Press Release – June 30, 2015
With war raging around the globe, in 1941 when Norman Rockwell responded to the United States government’s call to artists to depict President Franklin D. Roosevelt’s Four Freedom ideals, he turned to the subject matter he knew best: ordinary people. The resulting images became some of the most enduring icons in American Art and defined an aspiration to ensure people the world over had the right to speak freely, worship according to their choosing, have access to adequate food and shelter and could live safely without fear.
Rockwell came to describe these works as “big ideas,” a concept he was to wrestle with for the next three decades as his artistic vision and creativity turned toward subjects of human rights and dignity for all people. He said, “Whenever there is a ‘big idea’ I am trying to convey, I always use plain everyday people to express the idea.”
Letters in our Museum archives from the NAACP affirm his membership in this organization as early as the 1940s and reveal communications that planted the seed to speak out through his art for freedom for all people, including African Americans who, under Jim Crow laws and practices, did not enjoy the same freedoms as other American citizens and as we entered World War II to protect around the world.
Before turning his brush to the Civil Rights Movement, Vietnam War, Peace Corps, War on Poverty, and other international interests for the State Department and US Office of Information in the 1960s, Rockwell attempted one of his most ambitious “big ideas.” In 1952 he was moved to create a signature image to represent the United Nations, the young organization that had established in 1945 in a signing ceremony in San Francisco its founding charter that began, “We the Peoples.”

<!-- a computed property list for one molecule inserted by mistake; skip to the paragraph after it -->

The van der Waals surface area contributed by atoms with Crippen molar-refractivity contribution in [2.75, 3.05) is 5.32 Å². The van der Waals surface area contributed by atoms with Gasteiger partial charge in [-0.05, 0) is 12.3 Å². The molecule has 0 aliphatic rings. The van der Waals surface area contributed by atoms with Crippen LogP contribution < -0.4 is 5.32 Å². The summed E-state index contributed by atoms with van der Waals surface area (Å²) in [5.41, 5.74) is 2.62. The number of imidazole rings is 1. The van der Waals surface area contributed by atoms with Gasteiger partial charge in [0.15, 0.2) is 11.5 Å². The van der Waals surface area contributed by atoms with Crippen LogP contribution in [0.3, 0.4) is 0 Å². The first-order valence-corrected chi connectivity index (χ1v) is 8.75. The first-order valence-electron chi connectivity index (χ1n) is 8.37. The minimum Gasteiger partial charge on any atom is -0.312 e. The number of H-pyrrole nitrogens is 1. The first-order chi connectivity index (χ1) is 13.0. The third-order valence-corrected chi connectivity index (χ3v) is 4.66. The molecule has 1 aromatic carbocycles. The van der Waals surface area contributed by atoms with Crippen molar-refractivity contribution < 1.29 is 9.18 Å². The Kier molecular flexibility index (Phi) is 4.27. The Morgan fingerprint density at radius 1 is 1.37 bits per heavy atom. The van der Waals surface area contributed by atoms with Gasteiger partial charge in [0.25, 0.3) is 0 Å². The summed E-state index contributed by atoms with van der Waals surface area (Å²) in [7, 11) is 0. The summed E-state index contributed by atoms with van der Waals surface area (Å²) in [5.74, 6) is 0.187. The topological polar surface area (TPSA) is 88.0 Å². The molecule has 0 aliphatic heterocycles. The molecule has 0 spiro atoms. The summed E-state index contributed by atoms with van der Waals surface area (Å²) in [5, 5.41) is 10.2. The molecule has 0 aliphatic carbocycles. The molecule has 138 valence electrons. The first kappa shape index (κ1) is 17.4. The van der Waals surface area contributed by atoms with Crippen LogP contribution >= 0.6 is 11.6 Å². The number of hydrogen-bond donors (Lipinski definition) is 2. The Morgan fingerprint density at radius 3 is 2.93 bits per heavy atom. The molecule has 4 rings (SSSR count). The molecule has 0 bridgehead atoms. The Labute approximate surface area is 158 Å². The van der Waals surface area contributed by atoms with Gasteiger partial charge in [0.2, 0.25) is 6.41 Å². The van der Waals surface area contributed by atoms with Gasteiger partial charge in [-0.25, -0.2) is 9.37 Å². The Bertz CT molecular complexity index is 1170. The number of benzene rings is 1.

For inspiration, Rockwell visited the just built United Nations Headquarters in New York to gather ideas, sketch and photograph the workings and convening of nations at the young peacekeeping organization representing the Peoples of the World. To communicate this big idea, Rockwell chose to portray the founding 51 nations, through 51 figures reflective of diverse cultures, religions, races and ethnicities, to represent the aspirational goals of the young organization.
Rockwell’s drawing marked a significant shift in the artist’s work that enlarged his vision and visual commentary from national to international. The United Nations charter inspired his global thinking, just as years before he had been inspired by President Roosevelt’s Four Freedoms speech.
We don’t know exactly why the work was never finished as a painting; we have only the magnificent drawing, recently conserved and seen here for the first time at the UN, which perhaps serves as a fitting metaphor for the unfinished aspirational work of the United Nations.
We do know that Norman Rockwell felt rather sheepish about not finishing it! He said, “Nowadays I avoid the UN building. Suppose I ran into one of the public relations people who arranged this for me?” Wouldn’t he be pleased that the UN public relations team requested Rockwell’s signature work be exhibited to communicate the ideals of this great institution?”